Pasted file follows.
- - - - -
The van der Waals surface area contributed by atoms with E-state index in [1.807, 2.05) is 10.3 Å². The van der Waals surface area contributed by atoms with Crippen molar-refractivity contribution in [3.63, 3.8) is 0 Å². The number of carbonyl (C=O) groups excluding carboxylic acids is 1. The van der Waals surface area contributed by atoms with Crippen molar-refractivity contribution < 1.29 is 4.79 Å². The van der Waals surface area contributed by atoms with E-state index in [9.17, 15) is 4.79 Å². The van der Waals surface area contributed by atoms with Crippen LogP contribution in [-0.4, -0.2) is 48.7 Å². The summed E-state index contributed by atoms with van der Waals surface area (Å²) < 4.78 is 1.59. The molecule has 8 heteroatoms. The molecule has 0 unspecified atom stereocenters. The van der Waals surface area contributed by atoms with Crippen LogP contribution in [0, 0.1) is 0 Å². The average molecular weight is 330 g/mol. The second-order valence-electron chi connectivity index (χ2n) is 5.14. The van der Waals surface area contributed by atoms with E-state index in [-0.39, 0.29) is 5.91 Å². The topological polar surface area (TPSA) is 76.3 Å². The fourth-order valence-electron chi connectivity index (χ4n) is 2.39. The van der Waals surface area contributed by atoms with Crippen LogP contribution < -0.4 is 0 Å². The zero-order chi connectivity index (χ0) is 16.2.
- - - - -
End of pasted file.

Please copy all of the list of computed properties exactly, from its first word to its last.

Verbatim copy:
The van der Waals surface area contributed by atoms with E-state index in [1.807, 2.05) is 10.3 Å². The van der Waals surface area contributed by atoms with Crippen molar-refractivity contribution in [3.63, 3.8) is 0 Å². The number of carbonyl (C=O) groups excluding carboxylic acids is 1. The van der Waals surface area contributed by atoms with Crippen molar-refractivity contribution < 1.29 is 4.79 Å². The van der Waals surface area contributed by atoms with E-state index in [9.17, 15) is 4.79 Å². The van der Waals surface area contributed by atoms with Crippen LogP contribution in [-0.4, -0.2) is 48.7 Å². The summed E-state index contributed by atoms with van der Waals surface area (Å²) < 4.78 is 1.59. The molecule has 8 heteroatoms. The molecule has 0 unspecified atom stereocenters. The van der Waals surface area contributed by atoms with Crippen LogP contribution in [0, 0.1) is 0 Å². The average molecular weight is 330 g/mol. The second-order valence-electron chi connectivity index (χ2n) is 5.14. The van der Waals surface area contributed by atoms with E-state index in [-0.39, 0.29) is 5.91 Å². The topological polar surface area (TPSA) is 76.3 Å². The fourth-order valence-electron chi connectivity index (χ4n) is 2.39. The van der Waals surface area contributed by atoms with Crippen LogP contribution < -0.4 is 0 Å². The zero-order chi connectivity index (χ0) is 16.2.